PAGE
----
World Bulletin / News Desk
The ban was proposed in the report “Towards a Zero Plastic Waste” published Monday in a bid to put the issue before leaders at the two-day G7 Summit that begins June 8 in Charlevoix, Quebec, Canada.
Coincidentally, the report comes a few days after a similar EU proposal on single-use plastics such as straws and cutlery.
Canada, the host of the G7 Summit this year, has made known it will include on the agenda the suggestion of an international zero-plastics-waste charter for consideration by the leaders of the seven largest world economies.
“While there’s no doubt we need co-ordinated international efforts to eliminate the flow of plastics into our ocean, we need to make sure we do our part at home,” said Ashley Wallis of the Environmental Defence -- one of the organizations behind the report. Others include the David Suzuki Foundation and the Canadian Environmental Law Association.
Among the recommendations is tacking a levy onto single-use plastic products such as disposable plastic containers. Alternatively, a cash deposit could be instituted for returning the containers. Also recommended is a requirement that single-use plastics contain 75 percent recycled content.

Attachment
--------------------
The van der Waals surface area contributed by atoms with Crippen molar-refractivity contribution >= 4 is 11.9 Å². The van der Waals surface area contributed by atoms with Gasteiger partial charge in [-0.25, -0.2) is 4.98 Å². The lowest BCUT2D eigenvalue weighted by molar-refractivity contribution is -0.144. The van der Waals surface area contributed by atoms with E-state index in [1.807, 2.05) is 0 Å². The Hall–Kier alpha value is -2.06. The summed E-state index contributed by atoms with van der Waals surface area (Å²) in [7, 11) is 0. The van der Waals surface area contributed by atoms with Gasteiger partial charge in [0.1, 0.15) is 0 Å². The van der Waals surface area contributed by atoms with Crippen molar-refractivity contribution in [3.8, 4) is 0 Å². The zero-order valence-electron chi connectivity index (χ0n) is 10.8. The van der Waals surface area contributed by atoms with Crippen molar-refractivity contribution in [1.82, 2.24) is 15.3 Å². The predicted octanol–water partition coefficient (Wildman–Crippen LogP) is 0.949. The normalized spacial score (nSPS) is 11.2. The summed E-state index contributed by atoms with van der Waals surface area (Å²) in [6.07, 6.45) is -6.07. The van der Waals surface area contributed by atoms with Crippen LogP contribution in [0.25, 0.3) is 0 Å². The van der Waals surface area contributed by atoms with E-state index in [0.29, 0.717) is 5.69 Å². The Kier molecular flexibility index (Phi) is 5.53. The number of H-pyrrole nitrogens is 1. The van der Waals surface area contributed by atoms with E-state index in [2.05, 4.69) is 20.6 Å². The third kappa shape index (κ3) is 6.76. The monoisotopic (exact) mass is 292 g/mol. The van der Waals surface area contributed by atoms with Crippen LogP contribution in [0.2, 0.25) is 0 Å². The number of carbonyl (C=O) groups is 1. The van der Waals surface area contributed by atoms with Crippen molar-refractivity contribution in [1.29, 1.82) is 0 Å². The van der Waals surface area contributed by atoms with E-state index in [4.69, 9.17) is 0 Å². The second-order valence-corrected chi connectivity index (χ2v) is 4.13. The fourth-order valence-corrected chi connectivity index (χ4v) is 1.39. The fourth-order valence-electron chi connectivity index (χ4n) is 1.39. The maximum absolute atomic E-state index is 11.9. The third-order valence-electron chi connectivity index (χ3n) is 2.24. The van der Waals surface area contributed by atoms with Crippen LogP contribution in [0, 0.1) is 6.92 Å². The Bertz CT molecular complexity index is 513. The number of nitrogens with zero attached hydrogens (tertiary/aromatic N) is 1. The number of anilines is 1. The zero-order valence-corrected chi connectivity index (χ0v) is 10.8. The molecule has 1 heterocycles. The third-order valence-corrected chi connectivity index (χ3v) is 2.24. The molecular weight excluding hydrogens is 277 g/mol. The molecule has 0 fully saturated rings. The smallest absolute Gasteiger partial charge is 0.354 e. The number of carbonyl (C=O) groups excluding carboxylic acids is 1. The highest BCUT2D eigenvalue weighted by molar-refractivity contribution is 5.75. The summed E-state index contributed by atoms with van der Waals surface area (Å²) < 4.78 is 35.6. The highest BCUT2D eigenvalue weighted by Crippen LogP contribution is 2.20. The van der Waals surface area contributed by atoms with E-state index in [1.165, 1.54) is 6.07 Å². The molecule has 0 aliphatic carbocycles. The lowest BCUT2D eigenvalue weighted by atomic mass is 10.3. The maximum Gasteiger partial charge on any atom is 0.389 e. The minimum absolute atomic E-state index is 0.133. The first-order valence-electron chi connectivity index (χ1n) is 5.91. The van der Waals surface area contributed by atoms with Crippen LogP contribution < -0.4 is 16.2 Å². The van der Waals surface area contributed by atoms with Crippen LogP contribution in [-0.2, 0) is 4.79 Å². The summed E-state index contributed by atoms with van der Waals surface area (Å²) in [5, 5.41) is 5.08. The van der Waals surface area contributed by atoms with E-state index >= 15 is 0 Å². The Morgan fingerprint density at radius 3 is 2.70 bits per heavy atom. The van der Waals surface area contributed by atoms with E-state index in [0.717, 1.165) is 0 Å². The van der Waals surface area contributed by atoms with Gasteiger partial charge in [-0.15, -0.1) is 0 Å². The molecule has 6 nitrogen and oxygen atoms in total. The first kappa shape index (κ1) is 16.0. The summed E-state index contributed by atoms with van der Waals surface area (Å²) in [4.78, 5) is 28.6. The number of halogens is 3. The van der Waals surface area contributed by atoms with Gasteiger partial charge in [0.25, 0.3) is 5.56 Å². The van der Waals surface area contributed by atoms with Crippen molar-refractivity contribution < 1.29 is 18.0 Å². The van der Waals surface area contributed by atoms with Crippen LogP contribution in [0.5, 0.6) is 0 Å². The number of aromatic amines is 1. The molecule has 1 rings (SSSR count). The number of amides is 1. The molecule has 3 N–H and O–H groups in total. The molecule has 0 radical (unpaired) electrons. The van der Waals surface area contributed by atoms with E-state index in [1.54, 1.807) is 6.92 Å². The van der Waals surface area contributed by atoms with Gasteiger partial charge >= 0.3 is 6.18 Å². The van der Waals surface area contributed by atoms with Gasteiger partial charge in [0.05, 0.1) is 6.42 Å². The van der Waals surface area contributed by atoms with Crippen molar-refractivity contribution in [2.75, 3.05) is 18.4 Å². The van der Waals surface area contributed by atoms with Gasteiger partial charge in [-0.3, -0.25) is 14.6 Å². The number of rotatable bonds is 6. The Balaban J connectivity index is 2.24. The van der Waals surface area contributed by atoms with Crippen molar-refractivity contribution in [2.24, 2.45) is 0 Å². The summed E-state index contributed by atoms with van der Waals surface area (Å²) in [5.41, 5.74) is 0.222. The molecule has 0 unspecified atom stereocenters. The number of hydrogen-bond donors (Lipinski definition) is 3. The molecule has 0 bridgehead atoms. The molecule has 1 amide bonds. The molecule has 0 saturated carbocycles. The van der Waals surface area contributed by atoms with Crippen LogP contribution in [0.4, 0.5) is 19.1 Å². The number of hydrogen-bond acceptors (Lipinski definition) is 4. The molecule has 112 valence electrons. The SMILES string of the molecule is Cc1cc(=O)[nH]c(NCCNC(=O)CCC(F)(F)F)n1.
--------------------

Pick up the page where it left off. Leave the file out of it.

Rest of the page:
The EU went a step further, calling for an outright ban on ubiquitous items such as plastic straws and cutlery.
The plan needs to receive approval from all 28 countries that comprise the EU.
“Plastic waste is undeniably a big issue and Europeans need to act together to tackle this problem,” said EU First Vice-President Frans Timmermans.
Plastic is a major threat to the oceans and to marine and wildlife.
An American study published in 2015 in the journal Science estimated that 8 million metric tonnes of plastic ends up in the oceans each year and will increase significantly if action is not taken.
The Canadian proposal calls for zero plastic waste by 2030, global goals for cutting plastic pollution and the establishment of a fund to set up recycling programs in developing countries.
The G7 members are Canada, France, Germany, Italy, Japan, the UK and the United States.